There was a time when bands who sung about swords, snow and ravens were reserved for a niche fraternity slapped with the ‘Dungeons & Dragons’ label, while kids who greeted each other as ‘Squire’ and had a drinking horn strapped to their belt were simply seen as supporters of novelty warrior soundtracks and dusty folklore.
But in the true spirit of heroism, folk metal never died and nor did it whimper: in fact, as the years have rolled on, the genre has become a bolder and more refined beast daring to forego its snarling machismo in favour of big productions and progressive nuances – culminating in a scene that is healthier than ever and pulling in crowds like you wouldn’t believe. Blame it on TV shows like Game Of Thrones and Vikings, or simply that Scandinavian knack for being one step ahead of the musical curve, but in 2015 writing songs about war is kind of… cool.
Ensiferum have always been on the cusp of something big, and ‘big’ is the word for their sixth album, One Man Army. Beginning with the baritone chant of a thousand men with their swords held high and smashing in with full force at a speed that would make Dragonforce wince, their intro is not only a statement of ambition but a sign of things to come. Loftier and more grandiose than the comparatively tinny Unsung Heroes, the overall feel of One Man Army is one of a band who have taken elements of Turisas, Epica and Stratovarius and ploughed them into one glorious journey of breakneck operatic battle metal.
Less than 10 minutes in and they’ve already whipped out the Maiden-esque ‘Wooooaaahh’ singalong, a dazzler of a guitar solo and bigger-than-life riff-and-choir hooks that have you wishing you were straddling a stallion riding northbound to Valhalla. On Heathen Horde Petri Lindroos’s grisly vocals reach new heroic heights, backed by a triumphant chorus, and the title track is as much a homage to Slayer as it is to symphonic metal. By the midway point these Finns are riding the crest of a rampant battle metal wave and showing no signs of letting up. If Ensiferum had balls before, they’ve now got cojones the size of watermelons.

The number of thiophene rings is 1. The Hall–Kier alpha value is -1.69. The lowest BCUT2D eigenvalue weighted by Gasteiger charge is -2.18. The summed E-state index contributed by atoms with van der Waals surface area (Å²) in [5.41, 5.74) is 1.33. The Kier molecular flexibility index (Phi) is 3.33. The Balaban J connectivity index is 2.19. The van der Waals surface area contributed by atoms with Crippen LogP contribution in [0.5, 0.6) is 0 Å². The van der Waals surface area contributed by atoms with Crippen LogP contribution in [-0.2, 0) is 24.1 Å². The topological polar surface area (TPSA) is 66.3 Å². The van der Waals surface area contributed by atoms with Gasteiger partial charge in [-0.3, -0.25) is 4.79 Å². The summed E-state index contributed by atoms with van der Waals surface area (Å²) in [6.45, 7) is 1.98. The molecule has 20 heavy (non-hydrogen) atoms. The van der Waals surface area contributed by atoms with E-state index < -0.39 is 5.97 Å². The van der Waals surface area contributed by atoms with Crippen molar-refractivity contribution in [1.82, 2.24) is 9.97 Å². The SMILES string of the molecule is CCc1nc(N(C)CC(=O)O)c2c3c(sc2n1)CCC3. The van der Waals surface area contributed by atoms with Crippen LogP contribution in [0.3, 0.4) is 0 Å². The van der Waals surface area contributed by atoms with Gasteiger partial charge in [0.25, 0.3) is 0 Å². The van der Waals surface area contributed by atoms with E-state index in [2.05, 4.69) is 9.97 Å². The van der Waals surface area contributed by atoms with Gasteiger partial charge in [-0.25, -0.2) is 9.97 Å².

While it should be mentioned that One Man Army was recorded mostly in analogue, meaning there’s more pressure on the musicians to play a perfect take and less on the producer – in this case Anssi Kippo, who’s worked regularly with Children Of Bodom, as well as more roughed-up Finns such as Impaled Nazarene and Rotten Sound – to splice and modify the tracks to death, it’s kind of irrelevant. Ensiferum have produced their most polished album to date; one that bulges with bombast and rages with frostbitten grit. Not super-folky like Eluveitie or as black as Moonsorrow, but with jovial nods to Turisas in the disco(!) beat of Two Of Spades and their thigh-slapping cover of Rawhide (done as a bonus track), these northern sword-wielders are close to finding the perfect recipe for taking folk into the mainstream of metal – all without losing a shred of authenticity.
Via Metal Blade
YOU SAID THE RECORDING SESSION WAS LONG AND DIFFICULT. IN WHAT WAY?
“Well, it lasted over five weeks, six days per week and an average day was 14 hours. But I would call the session hard; it was very rewarding rather than difficult.”
WHAT INSPIRED THE DOMINANT USE OF CHOIRS?
“Obviously we like big and dramatic choirs but it’s not like a ‘standard’ that they have to be used on every song. For this album songs just turned out to be so epic that they needed more big choirs than clean solo vocals.”
DOES FOLK METAL PLAY A MAJOR PART IN TODAY’S METAL SCENE?
“Absolutely. Folk metal bands may never play for sold-out stadiums but the scene seems to grow bigger every year. It’s here to stay.”